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72 Hours: Chelsea Wolfe, Dolly Parton, Soundgarden and more

July 21, 2011 |  4:59 pm

The weekly Pop & Hiss rundown of the weekend's top concerts.

Chelsea Wolfe traffics in music fit for a mood – a dark mood.

Most opt to open an album with a song. Some may go with a skit. Local singer-songwriter Chelsea Wolfe, however, has opted for a scare tactic.

The opening track on her sophmore effort "Ἀποκάλυψις" (we'll get to the title in a moment) is a 24-second vocal attack. The screams and growls sound as if they belong to some heretofore unknown hellhound. Thankfully, at just the moment when any nonpossessed listener would shut the song off, Wolfe eases up.

That's not to say that there isn't any weirdness that follows, but what stands out on tracks such as "Mer" and "Tall Bodies" is a far more inviting sense of doom. Wolfe's voice is urgent, but with an old-fashioned classicism, and her guitar work is sparse, but more hypnotic than haunted.

So why put the listener on guard in the album's opening moments?

"I thought it was a good way to set the mood," Wofe said. "There’s something spiritual, but also something really grounded, about it. Those screams could be interpreted as something demonic, or something coming from Earth."

Lines and styles are walked carefully throughout "Ἀποκάλυψις," which takes its name from the Greek word for revelations and apocalypse. Wolfe, who opens for metal act Liturgy on Saturday at an early show at the Echo, grew up with music, although of a much lighter variety. Wolfe was raised in Sacramento, and her father played with a little-known western band. Don't press her for too many details on her father's music, however, as she admits she "didn't really know what they were doing."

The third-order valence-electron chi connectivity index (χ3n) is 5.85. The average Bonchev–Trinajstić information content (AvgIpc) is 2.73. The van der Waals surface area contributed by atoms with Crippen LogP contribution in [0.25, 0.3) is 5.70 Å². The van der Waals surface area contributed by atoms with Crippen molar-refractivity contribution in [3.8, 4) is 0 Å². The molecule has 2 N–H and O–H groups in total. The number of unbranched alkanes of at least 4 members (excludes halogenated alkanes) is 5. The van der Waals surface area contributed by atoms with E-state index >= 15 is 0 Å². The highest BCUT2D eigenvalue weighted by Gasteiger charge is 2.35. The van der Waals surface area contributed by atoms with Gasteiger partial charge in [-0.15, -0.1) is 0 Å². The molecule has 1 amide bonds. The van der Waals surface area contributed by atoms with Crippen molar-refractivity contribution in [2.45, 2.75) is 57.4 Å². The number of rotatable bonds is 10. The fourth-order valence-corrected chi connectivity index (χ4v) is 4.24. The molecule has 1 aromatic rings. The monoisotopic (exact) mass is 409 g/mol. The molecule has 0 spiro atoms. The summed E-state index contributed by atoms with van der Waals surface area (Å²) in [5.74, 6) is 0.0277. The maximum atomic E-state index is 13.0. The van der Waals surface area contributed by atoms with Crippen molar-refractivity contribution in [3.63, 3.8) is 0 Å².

She did, however, sneak into his studio, where she developed a loner's appreciation for songcraft. "I enjoy recording, especially alone," she said. "I like to feel totally free, create a soundscape around me and get lost in it. I’m not a gear person or anything like that. I like to work with whatever I have."

While much of her "Ἀποκάλυψις" is a mood piece, Wolfe finds plenty of room to roam in the shadows. A rhythmic stomp consumes the guitar horizons of "Demons," whereas "The Wasteland" is aural cataclysm, a rush of hiss and studio effects. Meanwhile, cuts such as "Moses" and "Pale on Pale" take more of an electric folk feel, although echo as if they were recorded in an abandoned church.

"I’m really inspired by visual art -- Ingmar Bergman, David Lynch -- and literature," Wolfe said. "So I’m trying to make something visual with sound. I want it to be visual in the listener’s head while they’re hearing it." -- Todd Martens

Chelsea Wofe with Liturgy at the Echo, 1822 Sunset Blvd., Los Angeles. Early show at 5 p.m. Saturday. Tickets are $10 at the door.


 Soundgarden @ The Forum. Of the many '90s-era reunions that have come rolling down the pike in recent years, the reconvening of Soundgarden feels like one of the rare returns where a band still has something to say. Since the group parted ways abruptly in 1996, Soundgarden's albums have aged better than many of their grunge contemporaries, with a sound that mixed the intricate with the crushingly heavy, and the whole infernal mix was anchored by one of the best voices in rock. Reviews of recent shows have been positive, offering flashes of hope that this Forum date could wipe away fuzzy memories of Audioslave and ill-advised "Billie Jean" covers. The Forum, 3900 W. Manchester Blvd., Inglewood. Friday. Tickets range from $39.50-$69.50, not including surcharges. -- Chris Barton